• 5 minutes Desperate Call or... Erdogan Says Turkey Will Boycott U.S. Electronics
  • 11 minutes Saudi Fund Wants to Take Tesla Private?
  • 17 minutes Starvation, horror in Venezuela
  • 16 mins WTI @ 67.50, charts show $62.50 next
  • 5 hours Mike Shellman's musings on "Cartoon of the Week"
  • 23 mins Newspaper Editorials Across U.S. Rebuke Trump For Attacks On Press
  • 2 hours WTI @ 69.33 headed for $70s - $80s end of August
  • 4 hours Venezuela set to raise gasoline prices to international levels.
  • 4 hours Renewable Energy Could "Effectively Be Free" by 2030
  • 5 hours Scottish Battery ‘Breakthrough’ Could Charge Electric Cars In Seconds
  • 3 hours Corporations Are Buying More Renewables Than Ever
  • 36 mins Batteries Could Be a Small Dotcom-Style Bubble
  • 19 hours Oil prices---Tug of War: Sanctions vs. Trade War
  • 18 hours California Solar Mandate Based on False Facts
  • 8 hours Again Google: Brazil May Probe Google Over Its Cell Phone System
  • 8 hours Don't Expect Too Much: Despite a Soaring Economy, America's Annual Pay Increase Isn't Budging
Oil Prices Fall Despite Supply Fears

Oil Prices Fall Despite Supply Fears

Oil prices started the day…

Iran’s Latest Tactic To Save Market Share

Iran’s Latest Tactic To Save Market Share

Iran cut oil prices for…

OTE Corp to Build Two OTEC Plants and an Eco-Industrial Park in the Bahamas

Ocean Thermal Energy Conversion (OTEC) describes a source of renewable energy that is growing in popularity amongst tropical island nations. Warm seawater from the surface is run through a heat converter, to turn a chemical with a low boiling point, such as ammonia, into steam which then turns a turbine to generate electricity. Cold seawater is then pumped from over a kilometre deep and used to chill the steamed ammonia.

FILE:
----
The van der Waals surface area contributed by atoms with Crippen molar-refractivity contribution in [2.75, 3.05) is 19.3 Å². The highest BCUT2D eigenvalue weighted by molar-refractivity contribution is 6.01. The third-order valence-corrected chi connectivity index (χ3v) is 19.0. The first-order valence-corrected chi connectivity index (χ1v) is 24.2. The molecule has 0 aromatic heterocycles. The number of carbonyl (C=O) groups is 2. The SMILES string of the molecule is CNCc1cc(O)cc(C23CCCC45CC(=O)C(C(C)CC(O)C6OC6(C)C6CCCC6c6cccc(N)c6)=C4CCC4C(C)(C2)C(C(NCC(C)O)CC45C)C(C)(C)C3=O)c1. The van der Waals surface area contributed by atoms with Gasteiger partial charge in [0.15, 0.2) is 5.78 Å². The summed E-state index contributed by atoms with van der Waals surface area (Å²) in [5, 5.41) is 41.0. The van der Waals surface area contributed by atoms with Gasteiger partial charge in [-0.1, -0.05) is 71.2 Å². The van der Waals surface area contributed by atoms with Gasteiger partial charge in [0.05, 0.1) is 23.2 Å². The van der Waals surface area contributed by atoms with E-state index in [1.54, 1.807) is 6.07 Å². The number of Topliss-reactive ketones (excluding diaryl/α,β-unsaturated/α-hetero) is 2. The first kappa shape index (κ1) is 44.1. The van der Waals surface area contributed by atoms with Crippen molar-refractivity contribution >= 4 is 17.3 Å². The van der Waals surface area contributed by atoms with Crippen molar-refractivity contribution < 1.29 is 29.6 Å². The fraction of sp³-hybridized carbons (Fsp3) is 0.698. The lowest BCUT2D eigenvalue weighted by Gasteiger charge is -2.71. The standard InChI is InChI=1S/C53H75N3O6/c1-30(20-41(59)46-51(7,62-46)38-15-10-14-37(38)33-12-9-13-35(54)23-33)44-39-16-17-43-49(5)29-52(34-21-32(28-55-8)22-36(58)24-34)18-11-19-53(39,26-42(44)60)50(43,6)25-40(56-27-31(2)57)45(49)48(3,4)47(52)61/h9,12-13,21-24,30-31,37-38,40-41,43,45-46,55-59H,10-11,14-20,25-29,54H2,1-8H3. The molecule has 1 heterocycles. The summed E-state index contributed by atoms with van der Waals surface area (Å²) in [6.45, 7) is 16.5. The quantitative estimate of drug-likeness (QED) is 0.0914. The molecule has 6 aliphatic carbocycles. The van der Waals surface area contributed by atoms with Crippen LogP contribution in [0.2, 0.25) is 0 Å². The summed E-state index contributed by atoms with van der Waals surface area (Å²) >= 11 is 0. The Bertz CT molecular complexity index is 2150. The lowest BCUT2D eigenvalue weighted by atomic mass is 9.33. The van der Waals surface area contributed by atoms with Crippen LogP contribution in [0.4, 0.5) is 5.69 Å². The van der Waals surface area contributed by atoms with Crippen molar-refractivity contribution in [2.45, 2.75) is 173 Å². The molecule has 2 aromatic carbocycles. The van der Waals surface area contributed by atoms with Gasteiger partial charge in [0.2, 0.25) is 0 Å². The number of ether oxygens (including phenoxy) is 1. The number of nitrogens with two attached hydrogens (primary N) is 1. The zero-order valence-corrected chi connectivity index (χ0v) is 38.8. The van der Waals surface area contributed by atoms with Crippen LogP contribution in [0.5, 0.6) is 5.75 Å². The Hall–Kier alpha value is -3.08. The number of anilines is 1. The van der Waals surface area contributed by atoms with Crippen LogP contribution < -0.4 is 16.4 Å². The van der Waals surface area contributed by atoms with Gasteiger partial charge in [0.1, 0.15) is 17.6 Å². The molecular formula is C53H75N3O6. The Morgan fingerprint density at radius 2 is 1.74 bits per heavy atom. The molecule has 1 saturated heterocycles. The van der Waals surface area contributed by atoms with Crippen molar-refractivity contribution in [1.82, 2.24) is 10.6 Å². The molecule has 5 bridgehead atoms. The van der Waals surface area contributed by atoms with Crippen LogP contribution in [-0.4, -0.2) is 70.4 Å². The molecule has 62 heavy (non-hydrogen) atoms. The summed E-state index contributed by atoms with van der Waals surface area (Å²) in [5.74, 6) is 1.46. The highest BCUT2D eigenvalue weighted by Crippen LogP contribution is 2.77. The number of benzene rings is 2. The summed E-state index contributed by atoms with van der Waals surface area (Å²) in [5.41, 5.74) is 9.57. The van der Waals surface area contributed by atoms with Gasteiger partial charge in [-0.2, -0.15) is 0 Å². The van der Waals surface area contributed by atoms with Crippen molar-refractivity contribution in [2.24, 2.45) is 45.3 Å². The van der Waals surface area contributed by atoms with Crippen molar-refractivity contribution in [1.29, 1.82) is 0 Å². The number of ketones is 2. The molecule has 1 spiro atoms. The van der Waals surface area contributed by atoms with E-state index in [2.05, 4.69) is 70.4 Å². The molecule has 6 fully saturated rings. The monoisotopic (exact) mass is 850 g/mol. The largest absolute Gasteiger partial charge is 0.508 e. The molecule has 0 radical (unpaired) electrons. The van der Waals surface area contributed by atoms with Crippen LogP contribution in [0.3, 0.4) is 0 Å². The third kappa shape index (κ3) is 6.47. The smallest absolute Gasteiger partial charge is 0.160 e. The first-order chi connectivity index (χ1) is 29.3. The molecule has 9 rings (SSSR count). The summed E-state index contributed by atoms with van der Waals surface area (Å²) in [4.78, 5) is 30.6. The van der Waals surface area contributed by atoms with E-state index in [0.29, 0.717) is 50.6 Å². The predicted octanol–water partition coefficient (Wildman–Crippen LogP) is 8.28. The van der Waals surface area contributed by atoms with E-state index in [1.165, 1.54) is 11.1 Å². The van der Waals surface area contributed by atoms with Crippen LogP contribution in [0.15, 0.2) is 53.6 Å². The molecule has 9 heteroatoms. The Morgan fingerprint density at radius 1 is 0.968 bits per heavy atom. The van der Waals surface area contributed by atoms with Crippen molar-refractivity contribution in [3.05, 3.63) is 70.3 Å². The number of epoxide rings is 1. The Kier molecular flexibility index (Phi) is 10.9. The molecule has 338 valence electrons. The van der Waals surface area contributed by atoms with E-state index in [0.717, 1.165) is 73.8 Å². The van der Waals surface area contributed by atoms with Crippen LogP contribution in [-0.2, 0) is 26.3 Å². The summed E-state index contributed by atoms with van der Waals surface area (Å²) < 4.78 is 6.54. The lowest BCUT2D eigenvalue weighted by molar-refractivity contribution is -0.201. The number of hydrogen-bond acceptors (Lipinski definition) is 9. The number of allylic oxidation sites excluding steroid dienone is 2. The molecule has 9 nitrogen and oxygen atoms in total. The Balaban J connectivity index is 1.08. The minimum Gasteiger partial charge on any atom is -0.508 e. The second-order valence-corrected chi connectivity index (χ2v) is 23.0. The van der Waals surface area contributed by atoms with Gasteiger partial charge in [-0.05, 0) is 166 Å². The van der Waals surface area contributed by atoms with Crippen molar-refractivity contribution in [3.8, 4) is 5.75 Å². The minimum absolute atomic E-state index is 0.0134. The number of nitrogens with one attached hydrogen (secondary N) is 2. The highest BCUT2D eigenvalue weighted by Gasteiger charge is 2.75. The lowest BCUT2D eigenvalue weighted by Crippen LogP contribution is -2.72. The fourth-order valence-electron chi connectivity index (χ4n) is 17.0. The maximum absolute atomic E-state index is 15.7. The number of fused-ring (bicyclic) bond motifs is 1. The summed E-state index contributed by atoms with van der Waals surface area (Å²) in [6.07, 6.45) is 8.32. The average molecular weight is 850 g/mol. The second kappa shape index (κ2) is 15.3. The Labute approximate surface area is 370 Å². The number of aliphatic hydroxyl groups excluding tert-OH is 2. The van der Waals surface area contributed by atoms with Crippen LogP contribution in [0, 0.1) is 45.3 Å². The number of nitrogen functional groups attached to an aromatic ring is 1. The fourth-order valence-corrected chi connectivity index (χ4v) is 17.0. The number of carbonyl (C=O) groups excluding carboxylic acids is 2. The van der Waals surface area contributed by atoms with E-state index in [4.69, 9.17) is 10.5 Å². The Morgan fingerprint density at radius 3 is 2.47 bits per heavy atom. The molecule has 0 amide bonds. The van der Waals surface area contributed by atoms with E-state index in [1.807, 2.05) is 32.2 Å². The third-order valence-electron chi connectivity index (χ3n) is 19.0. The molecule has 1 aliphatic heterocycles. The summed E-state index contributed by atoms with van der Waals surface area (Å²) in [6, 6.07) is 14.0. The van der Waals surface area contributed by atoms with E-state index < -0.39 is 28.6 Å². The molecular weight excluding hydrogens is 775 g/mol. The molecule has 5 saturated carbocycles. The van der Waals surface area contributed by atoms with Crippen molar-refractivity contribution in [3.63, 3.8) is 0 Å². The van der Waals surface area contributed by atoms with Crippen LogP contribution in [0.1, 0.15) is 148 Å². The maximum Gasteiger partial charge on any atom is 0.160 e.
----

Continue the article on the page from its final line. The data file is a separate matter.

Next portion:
The Bahamas have recently signed an agreement with a Pennsylvanian company, OTE Corporation, to build two 10 megawatt plants. Interestingly, OTE Corp. plan to pump far more cold water than necessary to their land based plants so that it can be used for water desalination or to grow commodities that prefer cooler climates.

The cold seawater will be pumped through a pipe eight feet in diameter and sent to an eco-industrial park for producing fresh water, mariculture (the cultivation of marine organisms for food and other products), aquaculture, and to help cool temperate greenhouses.

OTE Corporation also has projects lined up in the Virgin Islands, the Cayman Islands, Puerto Rico, and the Tanzanian island of Zanzibar.

Lockhead Martin is another company developing OTEC power plants. There plants are ocean based, unlike those of OTE corp. and also will only focus on producing electricity. They have plans to build a 10 megawatt plant soon, with the hope of a 100 megawatt plant in the future. Gary Feldman, the director of business development for new business ventures at Lockhead Martin, said that, “it’s a very scalable technology. This is a very exciting time for OTEC.”

By. Joao Piexe of Oilprice.com



Join the discussion | Back to homepage

Leave a comment

Leave a comment

Oilprice - The No. 1 Source for Oil & Energy News